A Janeite friend who read my post yesterday....
[speculating about the mystery of what Jane Austen meant when she wrote about "the wetness of the wafers" (i.e., dried glue) which closed the letters from Cassandra to Edward's small children taken along on the trip to Bath]
....came up with a very ingenious explanation for the meaning behind JA's reference to "the wetness of the wafers" which never occurred to me, and which I will share with you now:
"I am wondering if Cassandra did not send individual letters to the children but to save money posted all of them in one package, Jane may have separated them out and put on wafers which were then still moist when Fanny received her letter. If the wafers had been put on by Cassandra they could not still be moist or there would be a danger that the letters would come open. "
Spurred by my friend's very clever suggestion, I immediately took it one logical step further, as I responded to her as follows:
"I would only suggest one further possibility, that fits really well with the JA I know---i.e., that the letters to the children were really written by JA in the first place! Why? Because we know that postage costs were almost always an issue for CEA and JA, and I think it was based on weight, as it is today, so that it would have been cost prohibitive for CEA to include additional letters to the children [especially if the letters were adult-length, which of course would have been especially pleasing to the children]. And little kids would never have been able to notice that JA was simulating CEA's handwriting, and no adult present would have blown JA's cover (it would have been like telling kids today that there's no Santa)."
In other words, it would have been easy to pull off, and a completely harmless deception of the children, because done for the sole purpose of giving them joy they would never know was manufactured out of thin air by a loving aunt. Plus, the children would have been spared several days of waiting for the actual post to arrive!
To which my friend replied:
"Actually your suggestion - that JA wrote the letters herself also occurred to me. And so she was actually warning CA know that she should expect the kids to write and thank her for the letters."
"Yes!" is my reply, indeed it would rather spoil the whole thing if Aunt Cassandra drew a blank upon the return of the children to Godmersham bubbling over with thanks for their special letters from Aunt Cassandra!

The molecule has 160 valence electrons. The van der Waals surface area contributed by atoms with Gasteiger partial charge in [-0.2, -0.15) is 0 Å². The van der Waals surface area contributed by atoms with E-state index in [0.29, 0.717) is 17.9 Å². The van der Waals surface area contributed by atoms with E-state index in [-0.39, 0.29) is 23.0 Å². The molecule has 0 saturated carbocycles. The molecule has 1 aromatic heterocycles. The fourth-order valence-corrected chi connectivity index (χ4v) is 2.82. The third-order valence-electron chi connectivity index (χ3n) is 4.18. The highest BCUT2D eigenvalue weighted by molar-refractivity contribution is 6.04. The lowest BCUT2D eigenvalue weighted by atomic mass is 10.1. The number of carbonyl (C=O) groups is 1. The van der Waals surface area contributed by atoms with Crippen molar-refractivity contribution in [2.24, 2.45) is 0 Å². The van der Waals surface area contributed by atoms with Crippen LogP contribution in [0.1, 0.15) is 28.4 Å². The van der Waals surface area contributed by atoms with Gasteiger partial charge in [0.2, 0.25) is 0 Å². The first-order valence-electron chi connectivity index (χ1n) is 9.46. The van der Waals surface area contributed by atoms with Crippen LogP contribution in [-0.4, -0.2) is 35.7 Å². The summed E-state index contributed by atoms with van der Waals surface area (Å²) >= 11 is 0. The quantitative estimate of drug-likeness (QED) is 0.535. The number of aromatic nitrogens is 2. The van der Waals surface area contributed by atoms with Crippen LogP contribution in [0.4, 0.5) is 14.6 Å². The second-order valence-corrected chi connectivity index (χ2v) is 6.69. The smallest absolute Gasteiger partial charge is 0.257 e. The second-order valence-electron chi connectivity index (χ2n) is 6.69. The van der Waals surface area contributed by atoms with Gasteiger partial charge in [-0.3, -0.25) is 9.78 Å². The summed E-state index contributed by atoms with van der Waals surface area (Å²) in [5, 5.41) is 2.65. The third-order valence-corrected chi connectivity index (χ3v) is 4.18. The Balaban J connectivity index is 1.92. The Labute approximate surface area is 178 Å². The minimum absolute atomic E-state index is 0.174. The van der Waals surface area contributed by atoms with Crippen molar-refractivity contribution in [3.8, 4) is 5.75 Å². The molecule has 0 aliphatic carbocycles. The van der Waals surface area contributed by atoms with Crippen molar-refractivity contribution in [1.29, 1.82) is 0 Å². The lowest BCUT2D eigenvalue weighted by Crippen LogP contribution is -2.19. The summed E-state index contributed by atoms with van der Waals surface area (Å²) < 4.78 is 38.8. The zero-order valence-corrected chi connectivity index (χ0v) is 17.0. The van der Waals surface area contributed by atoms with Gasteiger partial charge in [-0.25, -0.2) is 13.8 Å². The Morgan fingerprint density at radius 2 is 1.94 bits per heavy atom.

And, for now, that is the explanation that works best for me, in particular because I think JA applied that same principle of stage-managing her readers's reality in writing her novels, too! I.e., I have found that many readers of JA's novels express some surprise, from time to time, at small details they spot in the novels which don't quite fit their conception of what is supposed to be happening at a given moment in the story, but...I have also noticed that this almost always does _not_ "lead to any suspicion of the truth."
One other relevant point. In my first reply to my friend, I had also written, "I now imagine how crazy some other Janeites must think I am, to even ask this question in the first place!"
To which my friend wrote this lovely and very apt reply:
"I dont think that anything is too little to examine for clues. "
And I could not agree more with that statement, indeed, I have often found that solving clues which have seemed most trivial and tiny have sometimes been the portal to major transformative insights. And I think this little tale of "The Wetness of the Wafers" is a perfect example of that, and also of the synergistic power of group discussions like those we have in these groups.
As I freely acknowledged to the JASNA Chapter in Atlanta when I addressed the group 9 days ago, I seriously doubt that I would ever have come up with my shadow story interpretations of JA's novels (and now also Shakespeare's plays, and some other authors's novels as well) if not for my participation in the Janeites group from 2000 onward. It took 2 1/2 years of give and take for the first spark to ignite in my mind in July 2002, and it's been a wild ride ever since. So I will be eternally grateful to Nancy for her wise stewardship of Janeites.
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